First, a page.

While the NHTSA did not force Tesla to recall the Autopilot, the National Transportation Safety Commission concluded that the system “played a key role” in the 2016 crash in Florida. It also says the technology lacks protective measures to prevent the driver from leaving the steering wheel or looking away from the road. The Safety Board came to the same conclusion when investigating a 2018 crash in California.
For comparison, a similar GM system, Super Cruise, monitors the driver’s eye on and off if he or she looks away for more than a few seconds. That system can only be used on major highways.
In a February 1 letter, National Transportation Safety Committee Chairman Robert Sumwalt criticized NHTSA for not doing more to evaluate Autopilot and asking Tesla to add protective measures. prevent the driver from using the wrong system.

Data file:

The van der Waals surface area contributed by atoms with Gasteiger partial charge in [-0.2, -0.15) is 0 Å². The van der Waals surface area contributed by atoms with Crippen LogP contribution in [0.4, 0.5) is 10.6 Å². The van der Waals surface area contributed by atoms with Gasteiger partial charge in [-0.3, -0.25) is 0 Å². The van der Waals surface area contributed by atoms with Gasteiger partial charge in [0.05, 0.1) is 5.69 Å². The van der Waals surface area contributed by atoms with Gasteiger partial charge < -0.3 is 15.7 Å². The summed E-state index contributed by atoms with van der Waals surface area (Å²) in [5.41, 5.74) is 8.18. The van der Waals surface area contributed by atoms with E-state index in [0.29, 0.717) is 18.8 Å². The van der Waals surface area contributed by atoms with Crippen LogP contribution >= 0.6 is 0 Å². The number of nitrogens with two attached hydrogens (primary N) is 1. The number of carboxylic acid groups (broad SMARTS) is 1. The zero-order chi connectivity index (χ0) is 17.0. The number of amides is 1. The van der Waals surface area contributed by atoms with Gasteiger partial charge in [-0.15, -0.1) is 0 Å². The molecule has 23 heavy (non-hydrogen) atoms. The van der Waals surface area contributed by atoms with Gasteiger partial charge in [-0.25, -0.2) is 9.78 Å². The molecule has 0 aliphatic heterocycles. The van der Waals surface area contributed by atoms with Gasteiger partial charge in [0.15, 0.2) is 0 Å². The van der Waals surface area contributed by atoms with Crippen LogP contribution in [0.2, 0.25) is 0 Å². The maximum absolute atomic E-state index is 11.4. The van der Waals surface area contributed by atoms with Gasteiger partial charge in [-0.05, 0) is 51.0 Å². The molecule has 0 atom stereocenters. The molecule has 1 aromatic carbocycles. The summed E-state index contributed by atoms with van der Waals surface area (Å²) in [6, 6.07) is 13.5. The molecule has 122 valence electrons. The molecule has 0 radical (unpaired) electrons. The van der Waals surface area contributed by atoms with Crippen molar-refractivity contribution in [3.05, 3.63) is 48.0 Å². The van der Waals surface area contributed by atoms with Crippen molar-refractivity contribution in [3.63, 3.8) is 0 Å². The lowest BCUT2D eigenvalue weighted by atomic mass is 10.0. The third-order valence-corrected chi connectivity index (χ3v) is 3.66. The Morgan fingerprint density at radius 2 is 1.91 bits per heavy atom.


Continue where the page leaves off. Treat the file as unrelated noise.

The new administration in Washington may take a firmer stance on safety. The Trump administration has not sought to impose many regulations on autonomous vehicles and has sought to loosen other rules that the auto industry dislikes, including fuel-efficiency standards. In contrast, President Biden appointed an acting NHTSA administrator, Steven Cliff, who previously worked at the California Aviation Resources Board, which frequently clashed with the Trump administration over regulations.